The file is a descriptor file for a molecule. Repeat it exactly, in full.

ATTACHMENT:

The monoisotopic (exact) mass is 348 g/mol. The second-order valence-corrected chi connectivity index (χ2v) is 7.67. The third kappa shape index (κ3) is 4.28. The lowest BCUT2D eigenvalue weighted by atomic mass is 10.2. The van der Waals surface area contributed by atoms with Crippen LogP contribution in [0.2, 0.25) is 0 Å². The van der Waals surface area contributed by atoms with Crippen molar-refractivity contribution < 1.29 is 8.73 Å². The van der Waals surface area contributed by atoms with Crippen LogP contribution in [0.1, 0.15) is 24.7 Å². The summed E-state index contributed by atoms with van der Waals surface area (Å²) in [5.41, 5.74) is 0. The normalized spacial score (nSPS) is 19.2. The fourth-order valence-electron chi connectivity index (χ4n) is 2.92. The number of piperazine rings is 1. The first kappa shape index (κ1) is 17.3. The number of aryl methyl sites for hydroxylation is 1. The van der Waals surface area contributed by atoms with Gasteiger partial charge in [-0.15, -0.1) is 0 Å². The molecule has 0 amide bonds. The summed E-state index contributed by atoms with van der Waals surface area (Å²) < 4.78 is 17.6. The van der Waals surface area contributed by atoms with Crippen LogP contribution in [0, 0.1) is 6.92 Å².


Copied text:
The monoisotopic (exact) mass is 348 g/mol. The second-order valence-corrected chi connectivity index (χ2v) is 7.67. The third kappa shape index (κ3) is 4.28. The lowest BCUT2D eigenvalue weighted by atomic mass is 10.2. The van der Waals surface area contributed by atoms with Crippen LogP contribution in [0.2, 0.25) is 0 Å². The van der Waals surface area contributed by atoms with Crippen molar-refractivity contribution < 1.29 is 8.73 Å². The van der Waals surface area contributed by atoms with Crippen LogP contribution in [0.1, 0.15) is 24.7 Å². The summed E-state index contributed by atoms with van der Waals surface area (Å²) in [5.41, 5.74) is 0. The normalized spacial score (nSPS) is 19.2. The fourth-order valence-electron chi connectivity index (χ4n) is 2.92. The number of piperazine rings is 1. The first kappa shape index (κ1) is 17.3. The number of aryl methyl sites for hydroxylation is 1. The van der Waals surface area contributed by atoms with Gasteiger partial charge in [-0.15, -0.1) is 0 Å². The molecule has 0 amide bonds. The summed E-state index contributed by atoms with van der Waals surface area (Å²) < 4.78 is 17.6. The van der Waals surface area contributed by atoms with Crippen LogP contribution in [0, 0.1) is 6.92 Å².